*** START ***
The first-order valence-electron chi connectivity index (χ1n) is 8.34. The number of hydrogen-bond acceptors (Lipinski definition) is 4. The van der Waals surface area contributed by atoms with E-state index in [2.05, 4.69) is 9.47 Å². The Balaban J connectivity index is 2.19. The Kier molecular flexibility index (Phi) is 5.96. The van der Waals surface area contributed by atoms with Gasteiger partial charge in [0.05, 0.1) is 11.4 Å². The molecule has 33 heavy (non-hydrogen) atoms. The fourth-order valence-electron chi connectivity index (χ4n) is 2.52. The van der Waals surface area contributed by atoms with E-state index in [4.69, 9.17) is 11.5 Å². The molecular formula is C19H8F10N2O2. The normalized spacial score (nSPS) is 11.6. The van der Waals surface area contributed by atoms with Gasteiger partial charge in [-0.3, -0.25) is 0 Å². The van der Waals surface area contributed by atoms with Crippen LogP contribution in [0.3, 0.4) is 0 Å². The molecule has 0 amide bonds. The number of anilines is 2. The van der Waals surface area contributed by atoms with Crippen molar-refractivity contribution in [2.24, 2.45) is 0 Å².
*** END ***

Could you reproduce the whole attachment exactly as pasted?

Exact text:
The first-order valence-electron chi connectivity index (χ1n) is 8.34. The number of hydrogen-bond acceptors (Lipinski definition) is 4. The van der Waals surface area contributed by atoms with E-state index in [2.05, 4.69) is 9.47 Å². The Balaban J connectivity index is 2.19. The Kier molecular flexibility index (Phi) is 5.96. The van der Waals surface area contributed by atoms with Gasteiger partial charge in [0.05, 0.1) is 11.4 Å². The molecule has 33 heavy (non-hydrogen) atoms. The fourth-order valence-electron chi connectivity index (χ4n) is 2.52. The van der Waals surface area contributed by atoms with E-state index in [4.69, 9.17) is 11.5 Å². The molecular formula is C19H8F10N2O2. The normalized spacial score (nSPS) is 11.6. The van der Waals surface area contributed by atoms with Gasteiger partial charge in [-0.3, -0.25) is 0 Å². The van der Waals surface area contributed by atoms with Crippen LogP contribution in [0.3, 0.4) is 0 Å². The molecule has 0 amide bonds. The number of anilines is 2. The van der Waals surface area contributed by atoms with Crippen molar-refractivity contribution in [2.24, 2.45) is 0 Å².